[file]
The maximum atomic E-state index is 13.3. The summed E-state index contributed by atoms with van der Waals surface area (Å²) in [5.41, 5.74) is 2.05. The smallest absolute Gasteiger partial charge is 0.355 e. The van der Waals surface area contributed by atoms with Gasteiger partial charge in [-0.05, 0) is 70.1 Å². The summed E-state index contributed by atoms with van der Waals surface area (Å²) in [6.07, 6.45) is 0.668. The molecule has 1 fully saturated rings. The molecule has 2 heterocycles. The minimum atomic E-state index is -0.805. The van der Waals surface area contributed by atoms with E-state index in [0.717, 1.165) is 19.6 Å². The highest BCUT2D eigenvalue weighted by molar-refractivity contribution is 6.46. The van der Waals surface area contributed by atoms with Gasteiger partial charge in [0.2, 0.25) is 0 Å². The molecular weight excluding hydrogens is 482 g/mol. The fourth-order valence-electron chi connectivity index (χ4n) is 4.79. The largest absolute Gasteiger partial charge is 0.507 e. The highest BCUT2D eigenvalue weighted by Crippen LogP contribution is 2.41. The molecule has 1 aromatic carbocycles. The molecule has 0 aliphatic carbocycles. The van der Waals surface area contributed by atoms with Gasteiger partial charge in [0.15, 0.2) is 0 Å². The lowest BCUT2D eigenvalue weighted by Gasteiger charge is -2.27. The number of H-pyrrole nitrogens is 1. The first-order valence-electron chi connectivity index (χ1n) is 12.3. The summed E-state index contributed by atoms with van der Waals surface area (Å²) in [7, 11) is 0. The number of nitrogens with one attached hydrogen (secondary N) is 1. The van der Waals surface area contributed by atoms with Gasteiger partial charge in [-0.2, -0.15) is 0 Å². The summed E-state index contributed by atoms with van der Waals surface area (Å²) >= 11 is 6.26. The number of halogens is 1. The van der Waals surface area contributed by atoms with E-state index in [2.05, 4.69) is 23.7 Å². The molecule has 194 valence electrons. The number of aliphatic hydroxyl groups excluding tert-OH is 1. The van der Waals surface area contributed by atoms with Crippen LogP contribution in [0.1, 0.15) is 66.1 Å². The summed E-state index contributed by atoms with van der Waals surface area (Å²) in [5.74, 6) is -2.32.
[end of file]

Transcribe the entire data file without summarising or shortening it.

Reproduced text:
The maximum atomic E-state index is 13.3. The summed E-state index contributed by atoms with van der Waals surface area (Å²) in [5.41, 5.74) is 2.05. The smallest absolute Gasteiger partial charge is 0.355 e. The van der Waals surface area contributed by atoms with Gasteiger partial charge in [-0.05, 0) is 70.1 Å². The summed E-state index contributed by atoms with van der Waals surface area (Å²) in [6.07, 6.45) is 0.668. The molecule has 1 fully saturated rings. The molecule has 2 heterocycles. The minimum atomic E-state index is -0.805. The van der Waals surface area contributed by atoms with E-state index in [0.717, 1.165) is 19.6 Å². The highest BCUT2D eigenvalue weighted by molar-refractivity contribution is 6.46. The van der Waals surface area contributed by atoms with Gasteiger partial charge in [0.2, 0.25) is 0 Å². The molecular weight excluding hydrogens is 482 g/mol. The fourth-order valence-electron chi connectivity index (χ4n) is 4.79. The largest absolute Gasteiger partial charge is 0.507 e. The highest BCUT2D eigenvalue weighted by Crippen LogP contribution is 2.41. The molecule has 1 aromatic carbocycles. The molecule has 0 aliphatic carbocycles. The van der Waals surface area contributed by atoms with Gasteiger partial charge in [0.15, 0.2) is 0 Å². The lowest BCUT2D eigenvalue weighted by Gasteiger charge is -2.27. The number of H-pyrrole nitrogens is 1. The first-order valence-electron chi connectivity index (χ1n) is 12.3. The summed E-state index contributed by atoms with van der Waals surface area (Å²) in [7, 11) is 0. The number of nitrogens with one attached hydrogen (secondary N) is 1. The van der Waals surface area contributed by atoms with Gasteiger partial charge in [-0.2, -0.15) is 0 Å². The summed E-state index contributed by atoms with van der Waals surface area (Å²) >= 11 is 6.26. The number of halogens is 1. The van der Waals surface area contributed by atoms with E-state index in [2.05, 4.69) is 23.7 Å². The molecule has 194 valence electrons. The number of aliphatic hydroxyl groups excluding tert-OH is 1. The van der Waals surface area contributed by atoms with Crippen LogP contribution in [0.1, 0.15) is 66.1 Å². The summed E-state index contributed by atoms with van der Waals surface area (Å²) in [5.74, 6) is -2.32.